Journal Published Online: 01 January 2000
Volume 45, Issue 1

A Replication Study of Obsessional Followers and Offenders with Mental Disorders



The purpose of this study was to compare certain demographic, clinical, and criminal variables within subgroups of obsessional followers, and compare them to a group of offenders with mental disorders to attempt to replicate earlier findings. A static group archival design utilized a non-random group of convenience and a randomly selected comparison group. Sixty-five obsessional followers and 65 offenders with mental disorders were evaluated by psychiatrists and psychologists for court ordered reasons during their criminal proceedings. Both groups were evaluated during the same period, in the same court diagnostic clinic, and generally for sentencing determinations. The obsessional followers were measured on demographic, diagnostic, pursuit, victim, threat, violence, emotional, motivational, and defense variables. Inferential comparisons that used parametric and nonparametric statistics were done within and between groups on select variables. The obsessional followers had significantly greater estimated IQ than the offenders with mental disorders, but were neither older nor better educated. There were no significant differences in the high prevalence of both DSM-IV Axis I and II diagnoses. Obsessional followers who stalked prior sexual intimates were significantly more likely to have a substance abuse or dependence diagnosis. Obsessional followers who stalked strangers or acquaintances were more likely to be delusional. The majority of the obsessional followers, primarily motivated by anger, both threatened and were violent toward person or property. The modal obsessional follower is an average or above IQ, unemployed, unmarried male in his fourth decade of life, chronically pursuing a prior sexually intimate female. He is diagnosed with substance abuse or dependence and a personality disorder NOS, and has a prior psychiatric, criminal, and substance abuse history. He is angry, likely to threaten her, and assault her person or property without causing serious injury.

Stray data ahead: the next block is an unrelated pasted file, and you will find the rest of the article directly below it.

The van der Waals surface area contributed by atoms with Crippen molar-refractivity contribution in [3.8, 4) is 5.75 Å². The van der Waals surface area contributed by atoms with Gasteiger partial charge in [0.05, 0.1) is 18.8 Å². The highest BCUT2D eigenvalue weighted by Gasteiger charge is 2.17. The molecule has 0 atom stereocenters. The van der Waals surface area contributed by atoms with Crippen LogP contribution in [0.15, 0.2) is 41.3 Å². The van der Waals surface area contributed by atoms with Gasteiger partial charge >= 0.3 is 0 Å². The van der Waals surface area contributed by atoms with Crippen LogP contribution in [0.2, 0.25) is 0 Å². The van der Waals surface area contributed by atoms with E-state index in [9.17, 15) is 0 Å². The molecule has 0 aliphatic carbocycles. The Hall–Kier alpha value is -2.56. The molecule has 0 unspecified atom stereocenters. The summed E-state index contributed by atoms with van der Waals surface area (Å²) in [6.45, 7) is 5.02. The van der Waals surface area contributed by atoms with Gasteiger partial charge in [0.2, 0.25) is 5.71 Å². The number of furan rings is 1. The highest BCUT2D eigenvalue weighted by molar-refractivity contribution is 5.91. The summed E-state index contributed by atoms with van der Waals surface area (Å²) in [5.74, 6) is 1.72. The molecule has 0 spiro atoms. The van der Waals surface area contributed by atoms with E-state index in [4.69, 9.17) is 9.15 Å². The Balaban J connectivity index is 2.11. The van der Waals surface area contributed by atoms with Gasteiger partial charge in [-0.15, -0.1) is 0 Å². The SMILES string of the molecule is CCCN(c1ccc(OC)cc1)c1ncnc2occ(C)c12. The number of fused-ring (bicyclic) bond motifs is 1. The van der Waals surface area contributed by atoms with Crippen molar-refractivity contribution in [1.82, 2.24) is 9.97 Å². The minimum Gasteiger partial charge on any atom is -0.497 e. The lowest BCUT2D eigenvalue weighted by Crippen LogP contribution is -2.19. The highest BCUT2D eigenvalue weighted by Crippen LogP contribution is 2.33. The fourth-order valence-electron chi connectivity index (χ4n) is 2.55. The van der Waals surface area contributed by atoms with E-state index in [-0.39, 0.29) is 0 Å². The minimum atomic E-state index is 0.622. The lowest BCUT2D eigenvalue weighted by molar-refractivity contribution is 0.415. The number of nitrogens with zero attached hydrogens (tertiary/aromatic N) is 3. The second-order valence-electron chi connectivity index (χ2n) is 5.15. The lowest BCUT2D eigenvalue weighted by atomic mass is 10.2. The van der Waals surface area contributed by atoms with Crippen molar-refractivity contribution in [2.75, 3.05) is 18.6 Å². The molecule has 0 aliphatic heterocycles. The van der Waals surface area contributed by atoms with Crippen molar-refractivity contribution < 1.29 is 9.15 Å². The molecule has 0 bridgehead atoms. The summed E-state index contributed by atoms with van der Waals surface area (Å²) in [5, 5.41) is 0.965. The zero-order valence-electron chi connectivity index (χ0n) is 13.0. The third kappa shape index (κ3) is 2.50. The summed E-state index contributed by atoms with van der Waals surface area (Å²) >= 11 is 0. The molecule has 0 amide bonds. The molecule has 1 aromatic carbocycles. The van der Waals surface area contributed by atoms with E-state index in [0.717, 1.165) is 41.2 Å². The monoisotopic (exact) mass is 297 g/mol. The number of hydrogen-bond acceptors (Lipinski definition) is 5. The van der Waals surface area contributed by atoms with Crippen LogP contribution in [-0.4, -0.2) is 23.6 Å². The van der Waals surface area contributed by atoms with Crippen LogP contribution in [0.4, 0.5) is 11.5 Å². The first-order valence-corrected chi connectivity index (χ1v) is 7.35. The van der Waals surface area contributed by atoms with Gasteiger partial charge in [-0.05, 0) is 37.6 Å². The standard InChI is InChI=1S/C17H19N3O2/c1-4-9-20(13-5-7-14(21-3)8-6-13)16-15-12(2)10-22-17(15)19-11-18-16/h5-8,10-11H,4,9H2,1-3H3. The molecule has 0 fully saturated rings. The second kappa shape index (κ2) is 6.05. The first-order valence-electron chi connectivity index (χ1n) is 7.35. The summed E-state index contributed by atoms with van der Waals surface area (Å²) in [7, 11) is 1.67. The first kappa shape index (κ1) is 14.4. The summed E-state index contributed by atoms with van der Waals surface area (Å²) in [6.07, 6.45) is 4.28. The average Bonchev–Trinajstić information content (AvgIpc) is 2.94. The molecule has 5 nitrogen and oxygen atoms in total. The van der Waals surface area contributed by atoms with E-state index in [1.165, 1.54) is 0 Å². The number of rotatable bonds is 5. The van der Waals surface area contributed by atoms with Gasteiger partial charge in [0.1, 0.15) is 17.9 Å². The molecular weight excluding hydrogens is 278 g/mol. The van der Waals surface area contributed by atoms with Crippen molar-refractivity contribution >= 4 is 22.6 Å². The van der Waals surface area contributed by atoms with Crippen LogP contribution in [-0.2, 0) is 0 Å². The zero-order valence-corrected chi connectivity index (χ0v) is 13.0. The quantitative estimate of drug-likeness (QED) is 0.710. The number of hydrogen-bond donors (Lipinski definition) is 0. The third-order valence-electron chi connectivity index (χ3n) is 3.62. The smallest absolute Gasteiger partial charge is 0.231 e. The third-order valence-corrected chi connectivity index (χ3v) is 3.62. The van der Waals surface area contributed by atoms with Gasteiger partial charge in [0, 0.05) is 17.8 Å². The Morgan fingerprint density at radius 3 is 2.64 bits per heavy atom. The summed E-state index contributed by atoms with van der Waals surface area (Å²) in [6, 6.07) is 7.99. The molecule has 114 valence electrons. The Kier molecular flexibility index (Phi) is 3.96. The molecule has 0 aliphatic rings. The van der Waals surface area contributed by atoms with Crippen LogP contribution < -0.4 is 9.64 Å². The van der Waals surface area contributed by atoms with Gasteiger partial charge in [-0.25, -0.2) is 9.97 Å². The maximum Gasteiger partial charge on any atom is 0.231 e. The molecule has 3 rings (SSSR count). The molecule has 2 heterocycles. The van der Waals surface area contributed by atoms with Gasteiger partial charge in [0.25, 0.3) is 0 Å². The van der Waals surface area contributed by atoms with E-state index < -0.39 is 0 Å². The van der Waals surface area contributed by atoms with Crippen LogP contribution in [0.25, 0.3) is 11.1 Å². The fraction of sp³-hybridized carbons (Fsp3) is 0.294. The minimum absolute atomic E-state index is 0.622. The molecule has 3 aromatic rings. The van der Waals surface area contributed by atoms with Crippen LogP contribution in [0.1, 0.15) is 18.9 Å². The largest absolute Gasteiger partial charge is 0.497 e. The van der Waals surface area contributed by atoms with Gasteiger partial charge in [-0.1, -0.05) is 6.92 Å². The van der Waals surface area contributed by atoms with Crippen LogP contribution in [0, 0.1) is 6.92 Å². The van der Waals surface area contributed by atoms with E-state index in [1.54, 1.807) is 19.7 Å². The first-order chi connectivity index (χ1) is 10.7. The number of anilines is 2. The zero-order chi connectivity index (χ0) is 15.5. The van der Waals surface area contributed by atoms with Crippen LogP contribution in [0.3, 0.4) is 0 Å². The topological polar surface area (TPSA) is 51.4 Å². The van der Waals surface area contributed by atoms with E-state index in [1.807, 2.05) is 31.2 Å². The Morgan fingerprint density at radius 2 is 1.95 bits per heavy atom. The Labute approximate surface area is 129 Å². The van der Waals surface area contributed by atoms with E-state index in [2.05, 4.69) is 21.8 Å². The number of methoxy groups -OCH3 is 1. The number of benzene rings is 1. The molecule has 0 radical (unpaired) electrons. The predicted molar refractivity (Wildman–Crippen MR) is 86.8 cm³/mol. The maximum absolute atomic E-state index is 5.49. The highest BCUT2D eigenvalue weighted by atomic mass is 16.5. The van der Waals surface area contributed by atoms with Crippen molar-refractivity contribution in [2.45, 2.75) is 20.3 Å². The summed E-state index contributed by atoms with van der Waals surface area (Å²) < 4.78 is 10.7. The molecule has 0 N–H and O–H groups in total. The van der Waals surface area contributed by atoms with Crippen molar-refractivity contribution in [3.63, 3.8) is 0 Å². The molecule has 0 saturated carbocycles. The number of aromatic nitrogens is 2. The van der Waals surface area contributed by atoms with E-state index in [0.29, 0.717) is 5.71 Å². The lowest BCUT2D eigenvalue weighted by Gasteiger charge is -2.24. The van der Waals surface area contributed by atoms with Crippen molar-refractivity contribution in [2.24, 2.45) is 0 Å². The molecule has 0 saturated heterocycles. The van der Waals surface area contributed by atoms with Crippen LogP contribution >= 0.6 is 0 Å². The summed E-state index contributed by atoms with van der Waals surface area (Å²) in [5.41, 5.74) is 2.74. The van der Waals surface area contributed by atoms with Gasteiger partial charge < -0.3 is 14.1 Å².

Author Information

Meloy, JR
University of California, San Diego, CA
Rivers, L
Centinela State Prison, El Centro, San Diego, CA
Siegel, L
California School of Professional Psychology, San Diego, CA
Gothard, S
Forensic Evaluation Unit, Superior Court, San Diego, CA
Naimark, D
University of California, San Diego, CA
Nicolini, JR
Psychiatric Health Systems, San Diego, CA
Pages: 6
Price: $25.00
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Stock #: JFS14649J
ISSN: 0022-1198
DOI: 10.1520/JFS14649J